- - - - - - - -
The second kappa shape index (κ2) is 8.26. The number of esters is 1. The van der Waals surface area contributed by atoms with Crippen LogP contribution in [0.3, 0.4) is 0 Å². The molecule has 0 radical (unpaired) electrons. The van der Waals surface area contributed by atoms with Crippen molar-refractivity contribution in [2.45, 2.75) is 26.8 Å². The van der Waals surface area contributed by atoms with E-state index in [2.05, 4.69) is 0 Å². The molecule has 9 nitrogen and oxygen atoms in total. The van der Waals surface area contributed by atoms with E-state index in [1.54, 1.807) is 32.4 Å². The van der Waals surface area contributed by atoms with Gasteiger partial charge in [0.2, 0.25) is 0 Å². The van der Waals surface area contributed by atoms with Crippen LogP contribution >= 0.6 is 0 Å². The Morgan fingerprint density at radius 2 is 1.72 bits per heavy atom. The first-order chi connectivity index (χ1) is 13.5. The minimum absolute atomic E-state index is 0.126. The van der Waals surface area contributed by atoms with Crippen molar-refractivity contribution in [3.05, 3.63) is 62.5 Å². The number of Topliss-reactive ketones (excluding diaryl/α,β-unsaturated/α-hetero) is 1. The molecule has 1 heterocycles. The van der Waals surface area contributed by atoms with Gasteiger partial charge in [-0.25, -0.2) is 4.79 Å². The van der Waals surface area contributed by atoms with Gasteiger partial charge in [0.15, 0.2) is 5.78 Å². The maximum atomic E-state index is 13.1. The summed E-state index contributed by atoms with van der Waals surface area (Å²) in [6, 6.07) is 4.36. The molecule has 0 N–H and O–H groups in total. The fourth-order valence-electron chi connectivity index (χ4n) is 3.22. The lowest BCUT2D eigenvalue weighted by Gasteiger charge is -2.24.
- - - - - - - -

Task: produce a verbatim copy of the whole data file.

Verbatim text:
The second kappa shape index (κ2) is 8.26. The number of esters is 1. The van der Waals surface area contributed by atoms with Crippen LogP contribution in [0.3, 0.4) is 0 Å². The molecule has 0 radical (unpaired) electrons. The van der Waals surface area contributed by atoms with Crippen molar-refractivity contribution in [2.45, 2.75) is 26.8 Å². The van der Waals surface area contributed by atoms with E-state index in [2.05, 4.69) is 0 Å². The molecule has 9 nitrogen and oxygen atoms in total. The van der Waals surface area contributed by atoms with E-state index in [1.54, 1.807) is 32.4 Å². The van der Waals surface area contributed by atoms with Gasteiger partial charge in [0.2, 0.25) is 0 Å². The van der Waals surface area contributed by atoms with Crippen LogP contribution >= 0.6 is 0 Å². The Morgan fingerprint density at radius 2 is 1.72 bits per heavy atom. The first-order chi connectivity index (χ1) is 13.5. The minimum absolute atomic E-state index is 0.126. The van der Waals surface area contributed by atoms with Crippen molar-refractivity contribution in [3.05, 3.63) is 62.5 Å². The number of Topliss-reactive ketones (excluding diaryl/α,β-unsaturated/α-hetero) is 1. The molecule has 1 heterocycles. The van der Waals surface area contributed by atoms with Gasteiger partial charge in [-0.25, -0.2) is 4.79 Å². The van der Waals surface area contributed by atoms with Gasteiger partial charge in [0.15, 0.2) is 5.78 Å². The maximum atomic E-state index is 13.1. The summed E-state index contributed by atoms with van der Waals surface area (Å²) in [6, 6.07) is 4.36. The molecule has 0 N–H and O–H groups in total. The fourth-order valence-electron chi connectivity index (χ4n) is 3.22. The lowest BCUT2D eigenvalue weighted by Gasteiger charge is -2.24.